FASB Cash Flow Hedges Need to Consider Possibility of Default by the Counterparty to the Hedging Derivative

FASB: Cash Flow Hedges: Need to Consider Possibility of Default by the Counterparty to the Hedging Derivative

Derivatives Implementation Group

Statement 133 Implementation Issue No. G10

Title: Cash Flow Hedges: Need to Consider Possibility of Default by the Counterparty to the Hedging Derivative
Paragraph references:
28(b), 29(b), 68
Date cleared by Board: June 28, 2000

QUESTION

To comply with the requirements of paragraph 28(b) of Statement 133 on an ongoing basis, must an entity consider the likelihood of the counterparty's compliance with the contractual terms of the hedging derivative that require the counterparty to make cash payments to the entity?

BACKGROUND

Paragraph 28(b) of Statement 133 states, in part, the following criterion to qualify for cash flow hedge accounting:

   Both at inception of the hedge and on an ongoing basis, the hedging relationship is expected to be highly effective in achieving offsetting cash flows attributable to the hedged risk during the term of the hedge, except as indicated in paragraph 28(d) below.

Paragraph 28(d) provides a special criterion for hedging with "basis" swaps.

RESPONSE

Yes, an entity must consider the likelihood of the counterparty's compliance with the contractual terms of the hedging derivative that require the counterparty to make payments to the entity. For an entity to conclude on an ongoing basis that the hedging relationship is expected to be highly effective in achieving offsetting changes in cash flows, the entity cannot ignore whether it will collect the payments it would be owed under the contractual provisions of the derivative. In complying with the requirements of paragraph 28(b), the entity must assess the possibility of whether the counterparty to the derivative will default by failing to make any contractually required payments to the entity as scheduled in the derivative instrument. In making that assessment, the entity should also consider the impact of any related collateralization or financial guarantees.

The entity must be aware of the counterparty's creditworthiness (and changes therein) in determining the fair value of the derivative. Although a change in the counterparty's creditworthiness would not necessarily indicate that the counterparty would default on its obligations, such a change would warrant further evaluation. If the likelihood that the counterparty will not default ceases to be probable, an entity would be unable to conclude that the hedging relationship in a cash flow hedge is expected to be highly effective in achieving offsetting cash flows. In contrast, a change in the creditworthiness of the derivative's counterparty in a fair value hedge would have an immediate impact because that change in creditworthiness would affect the change in the derivative's fair value, which would immediately affect both the assessment whether the relationship qualifies for hedge accounting and the amount of ineffectiveness recognized in earnings under fair value hedge accounting. (A change in the creditworthiness of the derivative's counterparty in a cash flow hedge of interest rate risk would also have an immediate impact if ineffectiveness were measured under the Change in Fair Value Method discussed in Statement 133 Implementation Issue No. G7, "Measuring the Ineffectiveness of a Cash Flow Hedge under Paragraph 30(b) When the Shortcut Method Is Not Applied.")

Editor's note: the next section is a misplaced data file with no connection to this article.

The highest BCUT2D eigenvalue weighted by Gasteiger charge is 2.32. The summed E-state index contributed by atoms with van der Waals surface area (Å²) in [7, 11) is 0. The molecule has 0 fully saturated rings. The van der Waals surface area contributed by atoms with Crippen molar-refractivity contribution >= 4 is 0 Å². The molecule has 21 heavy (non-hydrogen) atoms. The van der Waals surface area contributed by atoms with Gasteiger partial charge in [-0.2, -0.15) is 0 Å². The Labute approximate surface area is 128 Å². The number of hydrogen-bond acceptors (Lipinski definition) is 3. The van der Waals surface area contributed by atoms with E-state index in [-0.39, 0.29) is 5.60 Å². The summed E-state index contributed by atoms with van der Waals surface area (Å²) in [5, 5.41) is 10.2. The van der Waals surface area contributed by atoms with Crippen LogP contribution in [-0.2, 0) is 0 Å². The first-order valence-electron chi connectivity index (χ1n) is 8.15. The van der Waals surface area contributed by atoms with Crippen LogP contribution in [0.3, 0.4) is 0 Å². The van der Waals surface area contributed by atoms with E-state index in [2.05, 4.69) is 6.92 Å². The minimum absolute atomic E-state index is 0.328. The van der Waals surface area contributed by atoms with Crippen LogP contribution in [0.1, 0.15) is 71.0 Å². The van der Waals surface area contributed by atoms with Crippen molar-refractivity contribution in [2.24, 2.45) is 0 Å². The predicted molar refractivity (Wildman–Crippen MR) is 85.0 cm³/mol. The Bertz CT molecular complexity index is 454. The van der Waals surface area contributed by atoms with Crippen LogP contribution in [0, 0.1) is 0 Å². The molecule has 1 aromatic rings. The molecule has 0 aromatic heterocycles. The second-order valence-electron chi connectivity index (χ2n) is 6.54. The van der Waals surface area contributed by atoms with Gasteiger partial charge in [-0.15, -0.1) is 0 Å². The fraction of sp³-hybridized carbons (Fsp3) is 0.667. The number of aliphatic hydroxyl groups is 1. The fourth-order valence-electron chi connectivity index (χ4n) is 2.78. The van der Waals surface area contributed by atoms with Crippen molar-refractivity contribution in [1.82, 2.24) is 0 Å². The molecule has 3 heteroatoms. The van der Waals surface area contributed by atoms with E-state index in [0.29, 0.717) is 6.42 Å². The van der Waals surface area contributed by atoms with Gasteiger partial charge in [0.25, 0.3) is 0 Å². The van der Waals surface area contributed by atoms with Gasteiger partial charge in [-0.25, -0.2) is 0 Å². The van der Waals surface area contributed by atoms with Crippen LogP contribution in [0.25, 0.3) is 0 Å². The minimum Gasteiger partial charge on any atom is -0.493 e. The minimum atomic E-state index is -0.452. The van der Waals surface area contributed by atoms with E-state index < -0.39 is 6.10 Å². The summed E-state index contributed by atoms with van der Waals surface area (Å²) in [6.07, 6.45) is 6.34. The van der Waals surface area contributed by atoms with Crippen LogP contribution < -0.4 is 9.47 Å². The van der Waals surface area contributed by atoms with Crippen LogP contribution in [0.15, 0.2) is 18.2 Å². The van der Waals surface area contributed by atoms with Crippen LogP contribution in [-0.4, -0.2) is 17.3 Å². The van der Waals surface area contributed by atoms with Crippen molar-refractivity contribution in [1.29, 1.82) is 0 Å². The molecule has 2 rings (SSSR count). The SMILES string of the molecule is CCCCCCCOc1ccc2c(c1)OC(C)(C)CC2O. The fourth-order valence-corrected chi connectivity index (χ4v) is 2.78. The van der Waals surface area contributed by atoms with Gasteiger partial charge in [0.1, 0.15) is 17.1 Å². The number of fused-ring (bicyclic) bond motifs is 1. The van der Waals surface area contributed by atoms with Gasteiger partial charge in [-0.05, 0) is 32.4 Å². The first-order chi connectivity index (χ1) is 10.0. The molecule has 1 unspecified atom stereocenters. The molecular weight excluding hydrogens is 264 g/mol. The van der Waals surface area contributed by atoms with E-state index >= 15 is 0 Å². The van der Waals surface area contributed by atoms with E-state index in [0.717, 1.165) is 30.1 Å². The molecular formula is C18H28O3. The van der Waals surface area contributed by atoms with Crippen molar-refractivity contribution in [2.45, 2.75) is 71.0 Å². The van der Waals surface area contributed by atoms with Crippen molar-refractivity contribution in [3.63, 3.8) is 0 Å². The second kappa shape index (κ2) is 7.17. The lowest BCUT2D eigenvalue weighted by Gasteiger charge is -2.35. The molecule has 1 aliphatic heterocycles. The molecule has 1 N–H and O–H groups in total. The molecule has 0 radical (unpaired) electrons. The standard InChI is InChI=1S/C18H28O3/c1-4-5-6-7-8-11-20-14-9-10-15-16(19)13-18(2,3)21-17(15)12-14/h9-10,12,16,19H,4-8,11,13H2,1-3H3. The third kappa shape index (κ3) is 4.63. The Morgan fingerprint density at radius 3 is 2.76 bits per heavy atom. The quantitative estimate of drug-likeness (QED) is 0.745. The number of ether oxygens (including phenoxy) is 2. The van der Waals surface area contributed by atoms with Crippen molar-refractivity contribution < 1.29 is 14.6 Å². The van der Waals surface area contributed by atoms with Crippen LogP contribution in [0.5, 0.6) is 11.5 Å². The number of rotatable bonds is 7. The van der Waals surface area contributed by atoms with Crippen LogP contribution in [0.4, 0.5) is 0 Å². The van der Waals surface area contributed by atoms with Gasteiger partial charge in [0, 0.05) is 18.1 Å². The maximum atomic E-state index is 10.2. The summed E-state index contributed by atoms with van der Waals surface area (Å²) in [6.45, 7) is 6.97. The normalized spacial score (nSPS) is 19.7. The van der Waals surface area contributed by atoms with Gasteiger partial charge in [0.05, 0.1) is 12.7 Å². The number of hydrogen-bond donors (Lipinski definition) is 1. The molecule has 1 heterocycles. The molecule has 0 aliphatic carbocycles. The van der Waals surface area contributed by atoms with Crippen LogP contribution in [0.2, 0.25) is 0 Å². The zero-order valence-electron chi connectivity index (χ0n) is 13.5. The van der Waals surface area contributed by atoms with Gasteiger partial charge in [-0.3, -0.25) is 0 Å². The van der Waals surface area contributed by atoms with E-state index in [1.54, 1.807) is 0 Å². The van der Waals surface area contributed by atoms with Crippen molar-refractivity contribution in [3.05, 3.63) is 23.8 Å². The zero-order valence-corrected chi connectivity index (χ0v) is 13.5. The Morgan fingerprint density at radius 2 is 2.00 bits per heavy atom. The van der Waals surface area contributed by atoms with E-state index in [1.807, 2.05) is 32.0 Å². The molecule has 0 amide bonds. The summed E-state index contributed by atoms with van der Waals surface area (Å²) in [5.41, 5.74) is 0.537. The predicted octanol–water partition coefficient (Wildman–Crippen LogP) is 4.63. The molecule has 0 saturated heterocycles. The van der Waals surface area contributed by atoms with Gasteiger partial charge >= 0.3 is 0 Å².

In applying the shortcut method for hedges of interest rate risk with interest rate swaps (as discussed in paragraphs 68, 114, and 132), an entity must similarly consider the likelihood of the counterparty's compliance with the contractual terms of the hedging derivative that require the counterparty to make payments to the entity. Implicit in the criteria for the shortcut method is the requirement that a basis exists for concluding on an ongoing basis that the hedging relationship is expected to be highly effective in achieving offsetting changes in fair values or cash flows.

In addition to assessing the creditworthiness of the derivative's counterparty, an entity using a cash flow hedge must also assess the creditworthiness of the counterparty to the hedged forecasted transaction in determining whether the forecasted transaction is probable, as required by paragraph 29(b), particularly if the hedged transaction involves payments pursuant to a contractual obligation of the counterparty.

The above response has been authored by the FASB staff and represents the staff's views, although the Board has discussed the above response at a public meeting and chosen not to object to dissemination of that response. Official positions of the FASB are determined only after extensive due process and deliberation.